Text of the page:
If you want to understand the current state of health in your organization, it takes a multi-pronged approach.  It is also requires collecting key performance metrics that are meaningful and lead to the right outcomes. Joseph Allen, with the Harvard School of Public Health, has started to use the term “health performance indicators” or HPIs (kind of like key performance indicators or KPIs) as the quantifiable measures of human health that can be used to identify drivers of negative and positive impacts of buildings on health, productivity and the well-being of occupants. More broadly, I think the term easily applies to non-building related health indicators too.

So what are the right HPIs to focus on?  As much as I would love to tell you, I’m afraid there are no “core set of measures” out there.  For example, one recent study from the National Academies found that across six U.S. Health and Human Services measurement programs, there were 61 different measures for smoking cessation, 113 for HIV, 19 for obesity, and 68 for perinatal health.  Also, there are many health-related indexes, certifications, checklists and third party reporting systems in existance, but nothing universally accepted and certainly nothing that is measured consistently on a global basis.  And all of these different organizational health measures typically only measure pieces of the health or social responsibility picture within the organization. For example, some evaluate wellness programs (more typically managed by human resources or a wellness director), others are more focused on physical aspects of the workplace that improve occupant health (more typically managed by facilities management), others might focus on the environment, with some human health factors thrown in (managed by a sustainability reporting team) and still others are about making sure products are designed or produced in a way that does not impact human health (work done by a product line or manufacturer).

Here is a list of some of the more popular health scorecards/awards that is by no means comprehensive, but it gives you a general sense of the landscape.  It’s worth exploring several different tools and seeing which ones best match your line of business and you may want to use more than one to suit your needs.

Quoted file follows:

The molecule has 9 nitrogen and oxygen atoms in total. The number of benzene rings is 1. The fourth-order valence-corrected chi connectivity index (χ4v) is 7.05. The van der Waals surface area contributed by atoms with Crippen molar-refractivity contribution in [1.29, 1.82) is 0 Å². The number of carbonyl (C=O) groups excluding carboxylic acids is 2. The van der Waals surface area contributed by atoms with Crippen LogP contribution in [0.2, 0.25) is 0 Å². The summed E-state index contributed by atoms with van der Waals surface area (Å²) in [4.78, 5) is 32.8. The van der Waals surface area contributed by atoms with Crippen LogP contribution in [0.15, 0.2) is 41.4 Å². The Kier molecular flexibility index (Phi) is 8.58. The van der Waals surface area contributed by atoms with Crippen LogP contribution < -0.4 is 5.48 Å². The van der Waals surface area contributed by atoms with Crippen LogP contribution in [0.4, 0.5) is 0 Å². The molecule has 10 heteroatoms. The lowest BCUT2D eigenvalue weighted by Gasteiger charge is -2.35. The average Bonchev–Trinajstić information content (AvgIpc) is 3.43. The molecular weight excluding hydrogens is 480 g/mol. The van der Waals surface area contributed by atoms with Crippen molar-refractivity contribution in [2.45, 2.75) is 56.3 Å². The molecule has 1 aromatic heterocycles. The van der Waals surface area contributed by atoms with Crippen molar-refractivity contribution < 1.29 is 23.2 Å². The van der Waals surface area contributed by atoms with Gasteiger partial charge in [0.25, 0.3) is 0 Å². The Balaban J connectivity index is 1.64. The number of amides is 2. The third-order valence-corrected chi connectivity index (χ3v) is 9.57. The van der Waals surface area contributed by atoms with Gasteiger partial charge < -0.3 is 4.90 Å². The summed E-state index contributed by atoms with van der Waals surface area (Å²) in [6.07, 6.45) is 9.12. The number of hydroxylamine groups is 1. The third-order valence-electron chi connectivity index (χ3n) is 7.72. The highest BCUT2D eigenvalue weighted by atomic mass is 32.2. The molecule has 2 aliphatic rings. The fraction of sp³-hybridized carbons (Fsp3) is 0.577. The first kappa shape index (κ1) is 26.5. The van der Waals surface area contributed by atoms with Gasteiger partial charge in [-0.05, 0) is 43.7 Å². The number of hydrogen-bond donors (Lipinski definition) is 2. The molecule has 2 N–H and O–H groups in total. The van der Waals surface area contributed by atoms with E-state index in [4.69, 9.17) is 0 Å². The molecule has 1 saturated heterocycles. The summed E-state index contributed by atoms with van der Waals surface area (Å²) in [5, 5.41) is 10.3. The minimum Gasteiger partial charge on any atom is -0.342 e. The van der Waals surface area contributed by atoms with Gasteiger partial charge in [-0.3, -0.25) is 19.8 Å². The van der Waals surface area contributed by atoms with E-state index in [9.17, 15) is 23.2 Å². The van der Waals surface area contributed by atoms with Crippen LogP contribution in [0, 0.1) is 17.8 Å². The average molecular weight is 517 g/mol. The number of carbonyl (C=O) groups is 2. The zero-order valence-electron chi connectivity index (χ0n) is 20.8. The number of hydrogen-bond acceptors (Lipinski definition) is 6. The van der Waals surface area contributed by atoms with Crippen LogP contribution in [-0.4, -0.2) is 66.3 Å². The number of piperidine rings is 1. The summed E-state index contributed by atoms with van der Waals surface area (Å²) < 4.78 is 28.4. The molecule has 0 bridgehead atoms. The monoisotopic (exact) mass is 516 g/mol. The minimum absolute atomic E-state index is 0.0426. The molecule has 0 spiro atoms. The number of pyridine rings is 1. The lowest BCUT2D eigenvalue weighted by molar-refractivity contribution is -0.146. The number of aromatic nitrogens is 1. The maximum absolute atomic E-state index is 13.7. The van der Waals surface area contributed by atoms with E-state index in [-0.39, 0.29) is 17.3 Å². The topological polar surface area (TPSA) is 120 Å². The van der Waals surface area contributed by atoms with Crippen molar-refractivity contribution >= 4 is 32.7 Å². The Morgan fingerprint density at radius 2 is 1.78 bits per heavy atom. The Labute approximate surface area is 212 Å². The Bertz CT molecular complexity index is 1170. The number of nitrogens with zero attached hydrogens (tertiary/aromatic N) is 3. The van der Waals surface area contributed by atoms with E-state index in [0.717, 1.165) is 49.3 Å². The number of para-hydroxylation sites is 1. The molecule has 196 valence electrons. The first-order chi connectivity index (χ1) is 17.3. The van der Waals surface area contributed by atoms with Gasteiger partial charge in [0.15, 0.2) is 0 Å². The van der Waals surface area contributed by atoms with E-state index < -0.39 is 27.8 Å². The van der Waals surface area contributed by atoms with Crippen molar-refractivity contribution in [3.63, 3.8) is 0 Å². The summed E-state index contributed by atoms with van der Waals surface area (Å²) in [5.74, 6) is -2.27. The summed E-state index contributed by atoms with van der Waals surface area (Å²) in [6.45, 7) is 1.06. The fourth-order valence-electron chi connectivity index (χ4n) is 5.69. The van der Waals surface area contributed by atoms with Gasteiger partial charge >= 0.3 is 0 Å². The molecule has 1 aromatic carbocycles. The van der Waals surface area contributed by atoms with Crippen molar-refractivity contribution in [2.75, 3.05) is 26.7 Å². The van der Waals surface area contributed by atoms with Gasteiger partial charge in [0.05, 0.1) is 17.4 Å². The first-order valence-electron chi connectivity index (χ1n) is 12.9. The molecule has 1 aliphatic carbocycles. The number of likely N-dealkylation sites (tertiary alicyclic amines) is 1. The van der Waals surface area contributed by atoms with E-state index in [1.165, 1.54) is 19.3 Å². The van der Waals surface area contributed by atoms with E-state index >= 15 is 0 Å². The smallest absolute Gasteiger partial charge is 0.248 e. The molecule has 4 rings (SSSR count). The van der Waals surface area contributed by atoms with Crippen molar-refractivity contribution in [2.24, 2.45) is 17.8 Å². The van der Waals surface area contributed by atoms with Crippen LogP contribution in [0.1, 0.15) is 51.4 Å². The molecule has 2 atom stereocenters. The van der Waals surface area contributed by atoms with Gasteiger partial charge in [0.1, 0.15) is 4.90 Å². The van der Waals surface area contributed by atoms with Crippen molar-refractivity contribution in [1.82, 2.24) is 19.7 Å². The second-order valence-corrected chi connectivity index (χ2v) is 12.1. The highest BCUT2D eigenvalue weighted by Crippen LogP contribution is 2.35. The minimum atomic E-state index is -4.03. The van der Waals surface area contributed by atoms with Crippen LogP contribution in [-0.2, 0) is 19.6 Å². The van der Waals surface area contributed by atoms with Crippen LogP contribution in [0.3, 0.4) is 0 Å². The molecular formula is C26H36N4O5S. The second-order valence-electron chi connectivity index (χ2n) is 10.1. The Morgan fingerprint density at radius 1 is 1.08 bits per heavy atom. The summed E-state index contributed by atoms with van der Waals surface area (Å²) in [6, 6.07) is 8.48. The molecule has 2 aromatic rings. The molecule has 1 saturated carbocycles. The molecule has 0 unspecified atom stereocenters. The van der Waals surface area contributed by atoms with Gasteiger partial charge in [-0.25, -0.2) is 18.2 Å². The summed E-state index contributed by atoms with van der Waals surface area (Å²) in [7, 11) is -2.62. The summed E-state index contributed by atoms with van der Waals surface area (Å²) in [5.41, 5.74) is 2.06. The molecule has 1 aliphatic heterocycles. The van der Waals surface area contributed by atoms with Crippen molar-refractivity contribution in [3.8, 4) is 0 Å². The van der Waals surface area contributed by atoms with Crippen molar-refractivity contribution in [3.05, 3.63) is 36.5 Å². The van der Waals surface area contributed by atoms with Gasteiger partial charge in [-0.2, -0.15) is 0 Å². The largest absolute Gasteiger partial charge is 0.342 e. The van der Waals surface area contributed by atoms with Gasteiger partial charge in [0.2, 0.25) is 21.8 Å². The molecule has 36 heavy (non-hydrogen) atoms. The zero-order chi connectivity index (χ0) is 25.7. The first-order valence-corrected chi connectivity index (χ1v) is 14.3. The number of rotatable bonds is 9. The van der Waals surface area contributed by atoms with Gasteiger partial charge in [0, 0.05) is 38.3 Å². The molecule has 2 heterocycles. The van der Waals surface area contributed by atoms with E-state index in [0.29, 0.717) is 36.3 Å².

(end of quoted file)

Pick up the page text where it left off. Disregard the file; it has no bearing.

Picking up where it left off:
The range of features highlighted or evaluated might include:

  • HPIs such as well-being, weight management, smoking cessation, substance abuse, physical activity, healthy eating, blood pressure management, health care utilization/ cost, absenteeism, disability, safety incidents, etc.
  • Data sources used to determine performance such as health risk assessment, medical claims data, short-term disability claims
  • If the standard is about a wellness program, there may be questions about the program design, such a number of participants in the program, how groups or areas were selected or current services provided such as immunizations, screenings our counseling
  • If the standard is about healthy buildings, there may be questions about aspects of the workplace such as air quality, water quality, food quality, access to natural light, amenities to encourage fitness, increase comfort or decrease stress
  • If the standard is about a healthy product, it might include detailed questions about materials used and the manufacturing process
  • How leadership, lines of business, employees or the community are engaged in marketing campaigns, training, or the implementation of programs or strategies
  • Outcomes achieved such as an increase in smoking cessation, number of pounds lost or reduced number of sick days, reduced cost of healthcare per person, increased number of steps taken per day
  • Statistics or analysis used to measure outcomes
  • Innovations adopted to achieve outcomes

I look forward to the time when measuring health and well-being at an organizational level is easier and more integrated.  Until then, hopefully this gives you a sense of tools you can use.  And if you know of other good tools, please mention them here!